For Hatbox Theatre’s first Pitch Night last week, attendees proposed a variety of programming for Season 1, from comedy and improv to music and theater. One suggested a storytelling series like The Moth.
It’s the kind of response Hatbox visionary Andrew Pinard was looking for, especially in the black box theater’s first month and a half. He knew the demand was there, considering how fast he was able to fill what he’s calling “Season Zero” — the time from now until Sept. 1, when Season 1 starts — but it was nice to see that translate into performance pitches.
“I saw lots of energy and interest in the space,” Pinard said via phone the morning after. “I’m excited for what is to come.”
Pinard, known locally for his trademark Discovering Magic show, started Hatbox Theatre in the Steeplegate Mall just over a month ago with the idea of creating a business plan similar to that at the Players’ Ring in Portsmouth, also a black box, which invites producers to propose programming with the intention of splitting proceeds with the house.
Which of the pitched shows will fill Hatbox’s 12 mainstage slots will be announced at a free launch night, tentatively scheduled for June, where groups will perform five-minute previews. The only mainstage segment that isn’t up for grabs is one reserved for the theater’s A Christmas Carol production around Christmastime.
New Hampshire playwright Donald Tongue was one of those attendees pitching shows. He proposed Candid Candidate, which he wrote and produced at the Leddy Center for the Performing Arts in January, and The Truth Will Spring Yuh, about a halfway house for women in Georgia.
At the time of his phone interview, Tongue was also preparing for a set of short one-acts already accepted by Hatbox — Higgledy Piggledy, which is made up of four self-written plays published by Heuer Publishing. Tongue, Mandy Blanchard and John Decareau will perform in Fishbowl, School Portrait Monologues, Void and Genesis at the theater this weekend.
It’s not always easy getting original or risky work produced in New Hampshire.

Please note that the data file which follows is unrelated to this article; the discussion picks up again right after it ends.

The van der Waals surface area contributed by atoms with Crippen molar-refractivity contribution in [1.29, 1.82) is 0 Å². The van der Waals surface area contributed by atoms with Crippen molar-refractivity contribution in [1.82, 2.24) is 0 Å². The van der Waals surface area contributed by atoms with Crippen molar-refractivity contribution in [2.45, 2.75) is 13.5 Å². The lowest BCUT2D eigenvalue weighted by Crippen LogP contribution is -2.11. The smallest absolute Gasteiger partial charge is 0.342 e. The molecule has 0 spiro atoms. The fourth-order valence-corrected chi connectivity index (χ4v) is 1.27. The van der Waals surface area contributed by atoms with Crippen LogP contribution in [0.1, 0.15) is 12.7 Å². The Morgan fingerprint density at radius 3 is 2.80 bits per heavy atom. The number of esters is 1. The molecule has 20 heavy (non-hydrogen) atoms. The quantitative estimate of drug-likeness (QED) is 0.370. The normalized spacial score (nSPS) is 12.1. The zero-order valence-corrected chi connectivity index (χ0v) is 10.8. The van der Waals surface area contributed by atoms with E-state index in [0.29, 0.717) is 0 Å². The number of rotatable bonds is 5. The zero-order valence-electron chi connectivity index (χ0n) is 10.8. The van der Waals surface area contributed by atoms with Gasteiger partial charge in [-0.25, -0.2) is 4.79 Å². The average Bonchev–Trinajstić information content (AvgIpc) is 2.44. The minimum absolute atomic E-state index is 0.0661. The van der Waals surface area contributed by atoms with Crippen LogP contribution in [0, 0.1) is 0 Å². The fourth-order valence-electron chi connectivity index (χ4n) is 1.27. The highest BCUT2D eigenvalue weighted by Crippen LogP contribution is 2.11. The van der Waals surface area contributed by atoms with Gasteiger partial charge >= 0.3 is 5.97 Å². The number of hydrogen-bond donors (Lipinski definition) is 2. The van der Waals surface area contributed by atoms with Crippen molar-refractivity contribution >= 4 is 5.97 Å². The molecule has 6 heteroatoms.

“Most companies aren’t willing to take a chance on new works just because of the potential lack of box office [revenue]. They’re really driven by economics,” Tongue said.
But the small, 92-seat space allows for risk-taking; it’s not as expensive to put on a show as it is in a large auditorium. Tongue likes that it’s intimate but not too tiny.
“I’ve worked in intimate spaces before that feel a little cramped, but this gives you plenty of room to mount your production and be nice and close to the audience. For new works, you don’t want [venues] that are too big because generally, for new works, you’re not going to get a lot of audience members,” Tongue said. “[Here] you feel connected to the audience, and the audience feels close to the crowd. You can get a feel and read for new works especially.”
Pinard said he’s still learning what works, what doesn’t work. Some shows, like 2 Across and Hatbox’s inaugural stand-up comedy night, were really well-attended, others not so much because of other events going on that night — for instance, the Community Players of Concord’s The Pirates of Penzance — and holidays like Mother’s Day.
“We’re still learning the space. It will take a year to really understand how everything works,” Pinard said. “It’s a matter of being aware of the people around you and what other groups are doing and trying to balance your programs accordingly.”